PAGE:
London | British Prime Minister Rishi Sunak on Monday sacked his Indian-origin Home Secretary, Suella Braverman, and replaced her with James Cleverly, while former premier David Cameron, in an unusual move, is back in the frontline government as the new Foreign Secretary.
Braverman was sacked as Sunak began a Cabinet reshuffle in the morning, days after it emerged that a controversial newspaper article attacking the Metropolitan Police was published without clearance from her boss, according to reports coming out from Downing Street.
The 43-year-old Goan-origin Cabinet minister has been replaced by Cleverly, 54, who moves from his portfolio of Foreign Secretary on the day he was scheduled for talks with External Affairs Minister S Jaishankar, currently on a five-day official visit to the UK.
It remains to be seen how those bilateral meetings will now pan out as former British prime minister Cameron, 57, is back in the frontline government as the new Foreign Secretary. Cameron, who is no longer an MP in the House of Commons, will have to be appointed to the House of Lords to meet the parliamentary protocol.
Cameron served as the UK Prime Minister from 2010 to 2016 and Leader of the Conservative Party from 2005 to 2016.
"While I have been out of front-line politics for the last seven years, I hope that my experience - as Conservative Leader for eleven years and Prime Minister for six - will assist me in helping the prime minister," Cameron said in his first comments after being appointed as the foreign secretary.
Sunak's Cabinet reshuffle is expected to throw up many surprises following the sacking of Braverman, who released a brief statement to say: "It has been the greatest privilege of my life to serve as home secretary. I will have more to say in due course." Braverman has repeatedly courted controversy in her senior UK Cabinet role, most recently by accusing the Met Police of “playing favourites” when tackling aggressive Israel-Gaza protests in an article in ‘The Times'.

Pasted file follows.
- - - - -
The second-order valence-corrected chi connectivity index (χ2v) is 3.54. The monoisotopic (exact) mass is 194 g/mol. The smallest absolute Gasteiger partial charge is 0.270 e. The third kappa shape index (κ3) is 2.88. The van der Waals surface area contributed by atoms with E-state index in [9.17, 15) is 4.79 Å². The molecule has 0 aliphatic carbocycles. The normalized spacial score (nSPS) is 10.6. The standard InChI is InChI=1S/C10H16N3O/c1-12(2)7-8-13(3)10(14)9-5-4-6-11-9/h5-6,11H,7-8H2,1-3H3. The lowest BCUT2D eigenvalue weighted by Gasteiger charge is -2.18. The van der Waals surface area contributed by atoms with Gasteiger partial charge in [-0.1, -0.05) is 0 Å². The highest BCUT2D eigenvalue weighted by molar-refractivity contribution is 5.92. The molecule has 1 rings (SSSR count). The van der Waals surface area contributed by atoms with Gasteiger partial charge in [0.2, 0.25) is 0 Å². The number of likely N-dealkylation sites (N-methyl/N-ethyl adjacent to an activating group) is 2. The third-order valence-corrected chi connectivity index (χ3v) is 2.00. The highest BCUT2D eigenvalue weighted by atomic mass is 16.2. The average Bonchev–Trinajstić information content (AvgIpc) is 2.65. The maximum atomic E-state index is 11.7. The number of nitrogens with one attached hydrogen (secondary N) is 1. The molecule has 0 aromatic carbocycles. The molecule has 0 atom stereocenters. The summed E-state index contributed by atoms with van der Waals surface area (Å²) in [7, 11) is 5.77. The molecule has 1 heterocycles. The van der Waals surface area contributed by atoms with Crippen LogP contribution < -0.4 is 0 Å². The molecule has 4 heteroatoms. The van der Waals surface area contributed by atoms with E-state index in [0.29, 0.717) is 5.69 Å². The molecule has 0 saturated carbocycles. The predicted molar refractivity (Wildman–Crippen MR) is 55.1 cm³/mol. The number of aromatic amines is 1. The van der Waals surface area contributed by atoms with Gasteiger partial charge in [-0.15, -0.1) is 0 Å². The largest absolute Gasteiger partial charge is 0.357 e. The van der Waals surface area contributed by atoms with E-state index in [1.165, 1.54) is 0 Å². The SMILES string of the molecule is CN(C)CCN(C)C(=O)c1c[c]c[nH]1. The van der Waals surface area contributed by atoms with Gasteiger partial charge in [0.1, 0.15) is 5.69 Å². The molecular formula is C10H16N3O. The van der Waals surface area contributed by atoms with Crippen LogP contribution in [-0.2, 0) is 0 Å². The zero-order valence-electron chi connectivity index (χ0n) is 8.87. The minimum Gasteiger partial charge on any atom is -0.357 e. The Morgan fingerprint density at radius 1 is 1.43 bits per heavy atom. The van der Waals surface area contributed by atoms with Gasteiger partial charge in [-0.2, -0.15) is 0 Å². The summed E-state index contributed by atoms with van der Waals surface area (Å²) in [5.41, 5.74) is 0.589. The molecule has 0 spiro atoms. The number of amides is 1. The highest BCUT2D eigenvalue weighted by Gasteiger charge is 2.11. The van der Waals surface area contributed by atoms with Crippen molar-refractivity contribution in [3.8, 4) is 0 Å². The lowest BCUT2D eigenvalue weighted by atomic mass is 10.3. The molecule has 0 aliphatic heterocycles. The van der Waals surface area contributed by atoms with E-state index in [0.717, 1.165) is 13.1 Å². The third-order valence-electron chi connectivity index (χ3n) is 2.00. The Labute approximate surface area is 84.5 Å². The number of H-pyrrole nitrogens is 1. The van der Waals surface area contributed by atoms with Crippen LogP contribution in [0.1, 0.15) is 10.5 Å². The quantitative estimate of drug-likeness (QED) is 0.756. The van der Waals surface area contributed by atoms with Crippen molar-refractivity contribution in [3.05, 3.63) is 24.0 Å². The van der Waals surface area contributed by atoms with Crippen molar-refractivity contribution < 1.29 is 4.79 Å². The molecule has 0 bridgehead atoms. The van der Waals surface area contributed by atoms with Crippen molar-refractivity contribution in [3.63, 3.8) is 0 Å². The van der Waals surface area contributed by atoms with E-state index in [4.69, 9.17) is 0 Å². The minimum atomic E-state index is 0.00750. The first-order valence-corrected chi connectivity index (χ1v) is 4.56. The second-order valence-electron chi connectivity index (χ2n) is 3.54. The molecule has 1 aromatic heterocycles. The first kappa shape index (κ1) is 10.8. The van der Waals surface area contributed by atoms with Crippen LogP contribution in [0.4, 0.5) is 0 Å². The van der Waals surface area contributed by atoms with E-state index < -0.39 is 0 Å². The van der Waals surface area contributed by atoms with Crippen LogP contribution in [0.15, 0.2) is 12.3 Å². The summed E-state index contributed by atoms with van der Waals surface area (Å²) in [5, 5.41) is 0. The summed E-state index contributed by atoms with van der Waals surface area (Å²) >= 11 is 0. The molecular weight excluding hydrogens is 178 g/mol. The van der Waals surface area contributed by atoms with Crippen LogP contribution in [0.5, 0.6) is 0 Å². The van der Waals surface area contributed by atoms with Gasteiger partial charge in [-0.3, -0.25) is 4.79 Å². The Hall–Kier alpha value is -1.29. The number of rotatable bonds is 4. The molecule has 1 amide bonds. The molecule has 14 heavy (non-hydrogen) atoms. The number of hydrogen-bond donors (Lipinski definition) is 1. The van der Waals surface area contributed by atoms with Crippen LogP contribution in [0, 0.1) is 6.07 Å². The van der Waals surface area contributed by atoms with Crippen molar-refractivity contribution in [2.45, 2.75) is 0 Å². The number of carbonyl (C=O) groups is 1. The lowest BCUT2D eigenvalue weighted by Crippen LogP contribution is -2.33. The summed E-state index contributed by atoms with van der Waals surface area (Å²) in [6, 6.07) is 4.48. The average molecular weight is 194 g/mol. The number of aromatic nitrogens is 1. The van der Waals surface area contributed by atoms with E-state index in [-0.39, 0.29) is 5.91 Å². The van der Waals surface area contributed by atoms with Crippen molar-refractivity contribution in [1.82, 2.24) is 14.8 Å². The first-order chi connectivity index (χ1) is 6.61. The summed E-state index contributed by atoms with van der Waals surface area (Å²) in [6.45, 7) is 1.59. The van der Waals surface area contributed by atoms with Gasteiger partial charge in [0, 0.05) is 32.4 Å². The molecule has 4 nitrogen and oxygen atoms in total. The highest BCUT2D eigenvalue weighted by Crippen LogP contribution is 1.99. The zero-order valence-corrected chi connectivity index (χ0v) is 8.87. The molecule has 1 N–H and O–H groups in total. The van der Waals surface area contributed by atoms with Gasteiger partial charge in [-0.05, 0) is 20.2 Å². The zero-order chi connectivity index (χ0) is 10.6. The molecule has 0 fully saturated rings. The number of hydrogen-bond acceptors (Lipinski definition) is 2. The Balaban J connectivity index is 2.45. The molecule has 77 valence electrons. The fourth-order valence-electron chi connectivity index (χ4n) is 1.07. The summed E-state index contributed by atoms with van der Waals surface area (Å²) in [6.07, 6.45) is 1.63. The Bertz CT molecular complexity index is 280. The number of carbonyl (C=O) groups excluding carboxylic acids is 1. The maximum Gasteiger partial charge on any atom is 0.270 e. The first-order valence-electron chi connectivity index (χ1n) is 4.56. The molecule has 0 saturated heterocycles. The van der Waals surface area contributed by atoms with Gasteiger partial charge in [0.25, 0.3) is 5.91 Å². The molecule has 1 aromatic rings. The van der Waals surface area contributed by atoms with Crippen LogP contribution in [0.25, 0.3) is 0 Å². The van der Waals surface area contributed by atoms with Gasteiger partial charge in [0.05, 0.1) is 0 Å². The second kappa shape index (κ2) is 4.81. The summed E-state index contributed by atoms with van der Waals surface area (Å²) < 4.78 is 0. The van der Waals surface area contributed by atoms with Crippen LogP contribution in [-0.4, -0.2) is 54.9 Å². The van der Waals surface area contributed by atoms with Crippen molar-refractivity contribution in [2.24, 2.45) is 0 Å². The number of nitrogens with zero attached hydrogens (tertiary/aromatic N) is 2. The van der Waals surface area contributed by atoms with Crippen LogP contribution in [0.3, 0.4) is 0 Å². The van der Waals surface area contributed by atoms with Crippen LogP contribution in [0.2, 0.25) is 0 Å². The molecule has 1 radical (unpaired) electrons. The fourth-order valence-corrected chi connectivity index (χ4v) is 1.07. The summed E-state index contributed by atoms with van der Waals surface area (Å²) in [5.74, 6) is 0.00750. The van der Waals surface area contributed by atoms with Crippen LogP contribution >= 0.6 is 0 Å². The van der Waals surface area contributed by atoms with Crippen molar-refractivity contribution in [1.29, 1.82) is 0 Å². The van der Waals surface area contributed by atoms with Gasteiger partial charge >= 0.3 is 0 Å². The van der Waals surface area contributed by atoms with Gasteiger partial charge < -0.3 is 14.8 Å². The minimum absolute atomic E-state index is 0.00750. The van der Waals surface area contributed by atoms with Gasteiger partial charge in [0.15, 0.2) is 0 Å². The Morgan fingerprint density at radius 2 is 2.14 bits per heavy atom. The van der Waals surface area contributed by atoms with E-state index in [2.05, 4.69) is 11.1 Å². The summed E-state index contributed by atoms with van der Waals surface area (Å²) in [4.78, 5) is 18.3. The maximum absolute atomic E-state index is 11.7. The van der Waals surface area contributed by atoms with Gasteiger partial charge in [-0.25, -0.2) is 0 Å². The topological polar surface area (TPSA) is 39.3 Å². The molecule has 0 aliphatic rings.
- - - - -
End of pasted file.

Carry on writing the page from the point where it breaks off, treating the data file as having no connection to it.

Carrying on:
Sunak had been under pressure from sections of his Conservative Party as well as faced attacks from the Opposition for allowing her to continue in her job after she went ahead with the article in a perceived breach of the ministerial code.
“Our brave police officers deserve the thanks of every decent citizen for their professionalism in the face of violence and aggression from protesters and counter-protesters in London yesterday. That multiple officers were injured doing their duty is an outrage,” Braverman said in a statement on Sunday evening following far-right violence during the protests over the weekend.
“The sick, inflammatory and, in some cases, clearly criminal chants, placards and paraphernalia openly on display at the march mark a new low. Antisemitism and other forms of racism together with the valorising of terrorism on such a scale is deeply troubling,” she said.
However, her intervention in support of the police may have come a little too late to save her job in the end.